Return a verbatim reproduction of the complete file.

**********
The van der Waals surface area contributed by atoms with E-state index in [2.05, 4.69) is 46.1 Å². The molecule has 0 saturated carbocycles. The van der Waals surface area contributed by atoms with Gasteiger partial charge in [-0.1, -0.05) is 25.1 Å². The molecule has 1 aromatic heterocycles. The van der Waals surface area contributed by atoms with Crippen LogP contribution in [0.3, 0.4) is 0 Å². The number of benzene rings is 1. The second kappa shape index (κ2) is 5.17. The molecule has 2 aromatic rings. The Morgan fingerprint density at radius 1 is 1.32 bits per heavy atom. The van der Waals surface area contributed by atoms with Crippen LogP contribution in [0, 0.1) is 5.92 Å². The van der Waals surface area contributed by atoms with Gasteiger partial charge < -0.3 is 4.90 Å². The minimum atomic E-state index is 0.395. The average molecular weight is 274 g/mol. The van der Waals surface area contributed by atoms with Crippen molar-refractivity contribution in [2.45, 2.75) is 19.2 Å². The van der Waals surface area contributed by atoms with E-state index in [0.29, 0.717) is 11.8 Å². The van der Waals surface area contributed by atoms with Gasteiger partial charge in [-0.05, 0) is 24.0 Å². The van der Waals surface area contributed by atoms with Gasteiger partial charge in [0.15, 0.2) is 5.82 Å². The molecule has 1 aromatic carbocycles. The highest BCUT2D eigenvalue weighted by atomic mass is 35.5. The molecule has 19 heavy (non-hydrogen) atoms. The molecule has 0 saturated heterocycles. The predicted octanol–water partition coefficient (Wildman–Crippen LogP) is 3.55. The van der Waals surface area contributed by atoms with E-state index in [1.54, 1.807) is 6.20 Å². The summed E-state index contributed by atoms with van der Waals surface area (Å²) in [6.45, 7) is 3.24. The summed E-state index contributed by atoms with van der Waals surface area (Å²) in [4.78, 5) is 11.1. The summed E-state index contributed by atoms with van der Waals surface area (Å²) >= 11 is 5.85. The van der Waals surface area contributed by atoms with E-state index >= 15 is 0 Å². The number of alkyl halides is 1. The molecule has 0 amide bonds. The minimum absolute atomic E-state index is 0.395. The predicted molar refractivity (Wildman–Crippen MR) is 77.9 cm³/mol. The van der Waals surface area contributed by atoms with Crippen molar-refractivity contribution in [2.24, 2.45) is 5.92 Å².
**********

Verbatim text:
The van der Waals surface area contributed by atoms with E-state index in [2.05, 4.69) is 46.1 Å². The molecule has 0 saturated carbocycles. The van der Waals surface area contributed by atoms with Gasteiger partial charge in [-0.1, -0.05) is 25.1 Å². The molecule has 1 aromatic heterocycles. The van der Waals surface area contributed by atoms with Crippen LogP contribution in [0.3, 0.4) is 0 Å². The number of benzene rings is 1. The second kappa shape index (κ2) is 5.17. The molecule has 2 aromatic rings. The Morgan fingerprint density at radius 1 is 1.32 bits per heavy atom. The van der Waals surface area contributed by atoms with Crippen LogP contribution in [0, 0.1) is 5.92 Å². The van der Waals surface area contributed by atoms with Gasteiger partial charge < -0.3 is 4.90 Å². The minimum atomic E-state index is 0.395. The average molecular weight is 274 g/mol. The van der Waals surface area contributed by atoms with Crippen molar-refractivity contribution in [2.45, 2.75) is 19.2 Å². The van der Waals surface area contributed by atoms with E-state index in [0.29, 0.717) is 11.8 Å². The van der Waals surface area contributed by atoms with Gasteiger partial charge in [-0.05, 0) is 24.0 Å². The van der Waals surface area contributed by atoms with Gasteiger partial charge in [0.15, 0.2) is 5.82 Å². The molecule has 1 aromatic carbocycles. The highest BCUT2D eigenvalue weighted by atomic mass is 35.5. The molecule has 19 heavy (non-hydrogen) atoms. The molecule has 0 saturated heterocycles. The predicted octanol–water partition coefficient (Wildman–Crippen LogP) is 3.55. The van der Waals surface area contributed by atoms with E-state index in [1.54, 1.807) is 6.20 Å². The summed E-state index contributed by atoms with van der Waals surface area (Å²) in [6.45, 7) is 3.24. The summed E-state index contributed by atoms with van der Waals surface area (Å²) in [4.78, 5) is 11.1. The summed E-state index contributed by atoms with van der Waals surface area (Å²) >= 11 is 5.85. The van der Waals surface area contributed by atoms with E-state index >= 15 is 0 Å². The number of alkyl halides is 1. The molecule has 0 amide bonds. The minimum absolute atomic E-state index is 0.395. The predicted molar refractivity (Wildman–Crippen MR) is 77.9 cm³/mol. The van der Waals surface area contributed by atoms with Crippen molar-refractivity contribution in [2.24, 2.45) is 5.92 Å².